It can happen to anyone. Your credit card statement has a mistake on it. Do you know how to handle credit card disputes?
If you discover a billing error from one of your creditors, you can do something about it. The provisions of the Fair Credit Billing Act can help you settle any errors and disputes you may have with your creditors. Keep in mind it only applies to revolving credit accounts such as credit cards, department store cards, and overdraft protection for your checking account.
Review your credit card statements as soon as you receive them each month to ensure that you identify billing errors if they occur. You might want to keep a file for each creditor and compare your receipts to the statement. Examples of a billing error include:
For general advice on finding and fixing billing errors, read the ConsumerWatchdog.org article Protecting Against Billing Abuse – A Consumer Guide.
You have 60 days after receiving the creditor’s statement to report a billing error to the creditor. Your letter should be sent to the address for billing inquiries printed on the creditor’s statement. It’s a good idea to send the letter certified, return receipt requested, so you have proof the creditor received the letter. The letter should include:
The good news is that, while the billing error is being investigated, you don’t have to pay the part you’re disputing (but you’re responsible for paying any undisputed amount). See the State of California legal guide How To Correct a Credit Card Billing Error for more information.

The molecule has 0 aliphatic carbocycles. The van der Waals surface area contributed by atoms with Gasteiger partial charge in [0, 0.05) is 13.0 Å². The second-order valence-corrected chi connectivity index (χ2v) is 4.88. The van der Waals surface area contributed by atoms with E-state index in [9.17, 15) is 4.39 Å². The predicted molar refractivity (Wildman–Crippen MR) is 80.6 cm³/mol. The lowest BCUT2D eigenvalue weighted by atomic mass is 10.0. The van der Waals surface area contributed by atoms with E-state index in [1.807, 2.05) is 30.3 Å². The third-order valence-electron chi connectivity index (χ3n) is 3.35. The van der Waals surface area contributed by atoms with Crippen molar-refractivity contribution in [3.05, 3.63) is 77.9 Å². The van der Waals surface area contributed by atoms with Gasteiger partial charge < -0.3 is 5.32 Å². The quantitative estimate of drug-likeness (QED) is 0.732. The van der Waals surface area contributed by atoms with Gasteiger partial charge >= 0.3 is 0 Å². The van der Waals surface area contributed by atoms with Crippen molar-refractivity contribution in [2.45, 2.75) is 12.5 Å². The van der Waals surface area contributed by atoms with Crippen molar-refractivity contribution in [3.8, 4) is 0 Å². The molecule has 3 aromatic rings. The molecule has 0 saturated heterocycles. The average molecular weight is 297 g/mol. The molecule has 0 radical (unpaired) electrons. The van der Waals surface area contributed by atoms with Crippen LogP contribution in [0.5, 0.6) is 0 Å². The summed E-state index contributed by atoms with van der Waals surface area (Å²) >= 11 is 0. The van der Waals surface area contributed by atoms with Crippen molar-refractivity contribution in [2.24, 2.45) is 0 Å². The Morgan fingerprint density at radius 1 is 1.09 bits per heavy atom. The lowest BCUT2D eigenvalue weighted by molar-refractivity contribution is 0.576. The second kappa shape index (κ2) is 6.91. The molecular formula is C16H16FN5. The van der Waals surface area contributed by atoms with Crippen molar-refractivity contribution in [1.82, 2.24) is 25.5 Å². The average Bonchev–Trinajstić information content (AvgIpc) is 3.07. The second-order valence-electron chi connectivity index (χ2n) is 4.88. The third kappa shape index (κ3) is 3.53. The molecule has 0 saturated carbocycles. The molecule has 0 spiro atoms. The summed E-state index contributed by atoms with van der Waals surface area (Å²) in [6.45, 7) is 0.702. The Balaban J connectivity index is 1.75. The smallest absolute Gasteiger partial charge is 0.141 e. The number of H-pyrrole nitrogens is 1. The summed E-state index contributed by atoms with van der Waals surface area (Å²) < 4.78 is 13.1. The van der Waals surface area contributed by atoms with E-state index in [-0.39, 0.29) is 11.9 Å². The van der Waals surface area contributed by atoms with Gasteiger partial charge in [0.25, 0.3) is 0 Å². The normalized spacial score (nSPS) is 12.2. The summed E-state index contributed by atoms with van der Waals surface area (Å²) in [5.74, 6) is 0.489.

The creditor has 30 days to respond to you in writing after receiving your letter. The correspondence should include:
Don’t expect immediate results. The creditor has two billing cycles (up to 90 days) to make the credit dispute remediation. This is another reason you should monitor your statements closely each month. If you’re not looking at them, you won’t know if the creditor has corrected the error.
Besides having recourse with a billing error, you have other rights under the Fair Credit Billing Act. During the credit card dispute process, for example, the creditor cannot begin collection procedures on the disputed amount or report you to the credit bureau as being delinquent in your payment. Also, if the creditor doesn’t follow the dispute process exactly, you’re not liable for the amount of the billing error, even if it turns out to be accurate. In other words, if the creditor doesn’t respond to your letter within 30 days, you don’t have to pay.
Even though you’ve followed the steps exactly, the creditor may not agree with you. If the creditor tells you in writing that what you’ve described as a billing error is, in fact, correct, you can take one more step. You have 10 days to tell the creditor about the credit card dispute, in writing, that you disagree with their findings, and you can refuse to pay the amount in question. The creditor may begin the collection process and will probably report any delinquency to the credit bureau. If this happens to you, make sure your credit report reflects that the delinquency is due to a billing dispute.
It’s good to know that you have rights when you find an error on your credit card bill. But, if you never review your statement, you may never know if something goes wrong. So make sure you regularly review your credit card statements.
For more information, see the U.S. Federal Trade Commission factsheet about Fair Credit Billing and the State of Indiana’s article Fair Credit Billing, Your Credit Card Rights. You can also read the related articles in the CareOne Credit Knowledge Center.